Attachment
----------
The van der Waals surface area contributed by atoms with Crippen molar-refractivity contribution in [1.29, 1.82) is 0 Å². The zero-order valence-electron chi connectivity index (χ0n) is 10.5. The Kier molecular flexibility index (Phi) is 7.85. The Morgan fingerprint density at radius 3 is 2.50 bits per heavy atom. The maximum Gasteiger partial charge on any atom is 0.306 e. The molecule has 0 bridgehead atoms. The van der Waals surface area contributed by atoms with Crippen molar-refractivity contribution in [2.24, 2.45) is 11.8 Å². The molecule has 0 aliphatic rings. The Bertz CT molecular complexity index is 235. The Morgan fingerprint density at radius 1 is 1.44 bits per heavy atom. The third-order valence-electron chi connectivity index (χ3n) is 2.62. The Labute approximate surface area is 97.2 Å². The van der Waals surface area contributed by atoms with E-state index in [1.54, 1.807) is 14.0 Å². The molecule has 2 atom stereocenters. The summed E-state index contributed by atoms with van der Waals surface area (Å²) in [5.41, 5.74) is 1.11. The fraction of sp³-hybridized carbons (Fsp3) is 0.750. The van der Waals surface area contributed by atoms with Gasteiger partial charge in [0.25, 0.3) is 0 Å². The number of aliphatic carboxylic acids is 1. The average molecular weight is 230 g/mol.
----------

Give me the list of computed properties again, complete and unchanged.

The van der Waals surface area contributed by atoms with Crippen molar-refractivity contribution in [1.29, 1.82) is 0 Å². The zero-order valence-electron chi connectivity index (χ0n) is 10.5. The Kier molecular flexibility index (Phi) is 7.85. The Morgan fingerprint density at radius 3 is 2.50 bits per heavy atom. The maximum Gasteiger partial charge on any atom is 0.306 e. The molecule has 0 bridgehead atoms. The van der Waals surface area contributed by atoms with Crippen molar-refractivity contribution in [2.24, 2.45) is 11.8 Å². The molecule has 0 aliphatic rings. The Bertz CT molecular complexity index is 235. The Morgan fingerprint density at radius 1 is 1.44 bits per heavy atom. The third-order valence-electron chi connectivity index (χ3n) is 2.62. The Labute approximate surface area is 97.2 Å². The van der Waals surface area contributed by atoms with E-state index in [1.54, 1.807) is 14.0 Å². The molecule has 2 atom stereocenters. The summed E-state index contributed by atoms with van der Waals surface area (Å²) in [5.41, 5.74) is 1.11. The fraction of sp³-hybridized carbons (Fsp3) is 0.750. The van der Waals surface area contributed by atoms with Gasteiger partial charge in [0.25, 0.3) is 0 Å². The number of aliphatic carboxylic acids is 1. The average molecular weight is 230 g/mol.